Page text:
Now let’s talk about approaches attackers take. In a recent research report on DoS attacks, the most common approaches we found were based on “flooding the pipes” rather than “exhausting the servers.” Flooding is accomplished by sending so many network packets that they simply overwhelm the network equipment. This type of “volumetric” attack is the classic denial of service, most commonly performed as a DDoS because it typically takes hundreds or thousands of malicious clients to flood a large network. Legitimate network traffic is washed away in the tide of junk, and users cannot reach servers.
Exhausting servers is different. These attacks target software running on the server, such as the operating system or web application components, to waste all its CPU, memory, or other resources and effectively disable it. These attacks can target either vulnerabilities or features of application stacks to overwhelm servers and prevent legitimate traffic from accessing web pages or completing transactions. The insidious aspect of this attack is that, as you consume more hardware or software resources, platforms become less efficient. The closer to maximum utilization, the more servers slow down. Push them to the limit and they may simply lock up waiting for resources to become available. In some cases even removing the load does not bring servers back—you may need to reset or restart them.
The attacker motivation is very similar to other DoS attacks. Hacktivism is a major trend—taking down a major commercial website is an option for many people who dislike a company but lack legal or financial means to express their complaints. “Covering attacks” are very common, where criminals flood servers and networks—including security systems—to mask ongoing attacks. Common scenarios include shutting down competitors, criminal racketeers threatening DoS and demanding ransom, financial trading manipulation, and the list goes on.
The motivations behind DB-DoS are essentially the same. Recent tactics have evolved in response to a couple new factors. Network and server defenses are getting better with the current generation of firewall technologies, and it has become nearly impossible to flood the pipes of cloud services providers—to an attacker their network resources can be effectively limitless, redundant, and geographically dispersed. So attackers looked for new ways to keep old crimes profitable.
But attackers are not discriminatory—they are happy to exploit any hardware or software that enables them to accomplish their attacks, including web applications and databases. DB-DoS is conceptually no different than older DoS attacks at the server or application layers, but there are many more clever ways to conduct a DoS attack against a database. Unlike DDoS, you don’t need to throw everything including the kitchen sink at a site—often you just need a small logic flaw in a database function to push it over. Relational database platforms are some of the most complex application platforms in existence, so there is plenty room for mischief.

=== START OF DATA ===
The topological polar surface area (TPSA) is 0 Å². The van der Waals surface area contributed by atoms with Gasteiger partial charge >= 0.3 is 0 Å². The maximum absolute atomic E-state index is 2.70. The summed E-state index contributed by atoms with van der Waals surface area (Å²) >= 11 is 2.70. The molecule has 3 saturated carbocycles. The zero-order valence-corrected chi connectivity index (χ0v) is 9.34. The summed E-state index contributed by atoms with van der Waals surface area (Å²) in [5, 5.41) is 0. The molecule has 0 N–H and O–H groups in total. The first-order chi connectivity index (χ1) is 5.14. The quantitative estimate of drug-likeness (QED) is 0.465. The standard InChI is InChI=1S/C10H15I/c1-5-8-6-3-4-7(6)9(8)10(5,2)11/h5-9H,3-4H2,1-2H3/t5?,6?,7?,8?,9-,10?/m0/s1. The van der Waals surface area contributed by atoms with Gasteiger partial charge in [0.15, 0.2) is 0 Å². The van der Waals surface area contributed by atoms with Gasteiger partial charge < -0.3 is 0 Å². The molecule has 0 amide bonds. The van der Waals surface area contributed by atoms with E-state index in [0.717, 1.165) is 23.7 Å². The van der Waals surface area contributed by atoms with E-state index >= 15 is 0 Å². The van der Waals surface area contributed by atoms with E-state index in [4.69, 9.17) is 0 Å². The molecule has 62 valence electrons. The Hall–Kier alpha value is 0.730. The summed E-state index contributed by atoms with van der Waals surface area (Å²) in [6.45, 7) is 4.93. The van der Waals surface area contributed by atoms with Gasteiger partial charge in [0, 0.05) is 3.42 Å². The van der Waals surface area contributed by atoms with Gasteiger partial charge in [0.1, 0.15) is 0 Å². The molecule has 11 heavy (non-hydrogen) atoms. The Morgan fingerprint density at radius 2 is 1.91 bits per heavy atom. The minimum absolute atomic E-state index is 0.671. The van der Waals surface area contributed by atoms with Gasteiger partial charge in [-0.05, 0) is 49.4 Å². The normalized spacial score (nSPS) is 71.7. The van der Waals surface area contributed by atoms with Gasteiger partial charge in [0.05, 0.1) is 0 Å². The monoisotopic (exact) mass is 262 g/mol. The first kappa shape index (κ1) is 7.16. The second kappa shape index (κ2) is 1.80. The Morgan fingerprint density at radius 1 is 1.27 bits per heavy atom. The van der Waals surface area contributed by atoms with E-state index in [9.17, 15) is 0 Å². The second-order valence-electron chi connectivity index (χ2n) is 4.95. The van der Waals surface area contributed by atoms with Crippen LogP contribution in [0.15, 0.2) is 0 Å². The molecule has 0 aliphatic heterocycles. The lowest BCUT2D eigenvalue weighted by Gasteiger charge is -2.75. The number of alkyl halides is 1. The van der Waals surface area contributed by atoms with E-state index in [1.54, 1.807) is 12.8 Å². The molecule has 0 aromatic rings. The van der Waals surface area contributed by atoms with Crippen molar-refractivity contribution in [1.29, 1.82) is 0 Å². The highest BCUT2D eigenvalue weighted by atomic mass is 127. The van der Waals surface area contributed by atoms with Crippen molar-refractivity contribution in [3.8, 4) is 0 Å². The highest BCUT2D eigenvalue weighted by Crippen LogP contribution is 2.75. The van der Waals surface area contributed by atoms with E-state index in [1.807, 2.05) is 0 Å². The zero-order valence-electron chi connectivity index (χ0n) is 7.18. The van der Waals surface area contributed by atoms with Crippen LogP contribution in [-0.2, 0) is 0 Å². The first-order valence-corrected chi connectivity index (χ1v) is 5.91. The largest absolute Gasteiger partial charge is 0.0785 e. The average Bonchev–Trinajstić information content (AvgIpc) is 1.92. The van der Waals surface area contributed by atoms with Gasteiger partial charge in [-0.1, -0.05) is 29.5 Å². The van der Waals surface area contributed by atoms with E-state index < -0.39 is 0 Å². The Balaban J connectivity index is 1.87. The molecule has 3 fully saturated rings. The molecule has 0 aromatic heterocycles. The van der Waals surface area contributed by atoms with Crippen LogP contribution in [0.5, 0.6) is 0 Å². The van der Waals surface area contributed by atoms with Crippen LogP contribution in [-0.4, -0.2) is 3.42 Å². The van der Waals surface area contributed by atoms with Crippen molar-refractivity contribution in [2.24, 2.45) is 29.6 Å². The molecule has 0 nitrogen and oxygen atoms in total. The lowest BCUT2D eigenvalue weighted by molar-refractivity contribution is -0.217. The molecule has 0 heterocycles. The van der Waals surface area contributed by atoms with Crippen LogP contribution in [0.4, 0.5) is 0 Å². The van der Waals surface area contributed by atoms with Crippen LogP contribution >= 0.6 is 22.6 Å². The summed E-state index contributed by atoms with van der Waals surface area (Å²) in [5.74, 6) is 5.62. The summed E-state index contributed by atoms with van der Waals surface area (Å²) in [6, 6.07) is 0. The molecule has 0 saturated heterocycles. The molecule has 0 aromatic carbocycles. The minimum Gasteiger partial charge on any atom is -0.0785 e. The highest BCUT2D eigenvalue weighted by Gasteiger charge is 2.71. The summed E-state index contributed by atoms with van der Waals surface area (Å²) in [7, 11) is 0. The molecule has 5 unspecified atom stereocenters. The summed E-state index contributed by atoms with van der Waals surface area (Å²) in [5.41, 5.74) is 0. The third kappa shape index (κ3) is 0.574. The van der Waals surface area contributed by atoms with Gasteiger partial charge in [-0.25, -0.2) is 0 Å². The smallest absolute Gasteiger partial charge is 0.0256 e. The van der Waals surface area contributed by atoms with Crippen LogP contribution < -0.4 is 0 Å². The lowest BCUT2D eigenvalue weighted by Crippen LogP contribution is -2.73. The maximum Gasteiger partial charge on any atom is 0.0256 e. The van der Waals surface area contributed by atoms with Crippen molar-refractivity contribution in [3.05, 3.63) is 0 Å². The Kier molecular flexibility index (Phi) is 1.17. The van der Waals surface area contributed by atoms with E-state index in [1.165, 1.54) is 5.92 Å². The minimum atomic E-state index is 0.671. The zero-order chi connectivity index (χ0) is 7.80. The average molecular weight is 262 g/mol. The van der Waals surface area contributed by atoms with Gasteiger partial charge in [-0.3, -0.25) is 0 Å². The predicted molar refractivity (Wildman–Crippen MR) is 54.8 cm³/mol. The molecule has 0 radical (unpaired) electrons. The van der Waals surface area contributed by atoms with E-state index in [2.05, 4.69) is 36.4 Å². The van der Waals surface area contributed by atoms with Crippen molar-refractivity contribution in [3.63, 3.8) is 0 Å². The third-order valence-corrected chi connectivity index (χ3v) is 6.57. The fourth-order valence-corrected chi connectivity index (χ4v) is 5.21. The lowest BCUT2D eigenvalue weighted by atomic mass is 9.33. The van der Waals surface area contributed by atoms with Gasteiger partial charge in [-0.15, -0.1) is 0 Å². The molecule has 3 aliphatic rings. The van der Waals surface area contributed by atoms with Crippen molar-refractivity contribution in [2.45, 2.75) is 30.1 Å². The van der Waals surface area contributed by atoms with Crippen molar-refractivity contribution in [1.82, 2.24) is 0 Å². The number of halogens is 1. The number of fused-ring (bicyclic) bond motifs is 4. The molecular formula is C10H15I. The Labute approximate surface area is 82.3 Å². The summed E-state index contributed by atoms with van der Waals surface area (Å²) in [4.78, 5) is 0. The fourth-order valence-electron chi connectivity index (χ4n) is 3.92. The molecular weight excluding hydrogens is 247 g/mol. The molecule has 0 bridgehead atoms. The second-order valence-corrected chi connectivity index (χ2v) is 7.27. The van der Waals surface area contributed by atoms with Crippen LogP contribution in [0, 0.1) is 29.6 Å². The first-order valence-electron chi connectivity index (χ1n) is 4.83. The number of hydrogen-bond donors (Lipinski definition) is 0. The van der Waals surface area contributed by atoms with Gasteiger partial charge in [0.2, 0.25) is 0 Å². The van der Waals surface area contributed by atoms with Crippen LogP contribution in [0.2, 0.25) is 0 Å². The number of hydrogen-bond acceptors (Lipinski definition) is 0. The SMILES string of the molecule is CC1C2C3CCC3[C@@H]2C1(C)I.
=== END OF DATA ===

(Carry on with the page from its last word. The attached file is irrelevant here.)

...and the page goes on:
Attackers sometimes morph traditional protocol and server-based DoS attacks to move up the stack. But more often, they exploit specific database features in novel ways to take down their targets. Current DoS defenses are geared toward blocking network flooding and server attacks, so attackers have shifted targets to the application layer to better blend their incursions with legitimate customer transactions. Protection resources are generally focused on the lower layers, with relatively little attention paid to the application layer and virtually no time spent on defending against database attacks. Even worse, application layer attacks are much more difficult to detect because they tend to look like legitimate database requests.
Stay tuned for part two of this blog trilogy, where I’ll focus in on the database attack vectors.
[i] Adrian Lane, Analyst and CTO. Adrian is a senior security strategist with 25 years of industry experience. He brings over a decade of C-level executive expertise to the Securosis team. He specializes in database architecture and data security. With extensive experience as a member of the vendor community (including positions at Ingres and Oracle), in addition to time as an IT customer in the CIO role, Adrian brings a business-oriented perspective to security implementations. He is a Computer Science graduate of the University of California at Berkeley with post-graduate work in operating systems at Stanford University.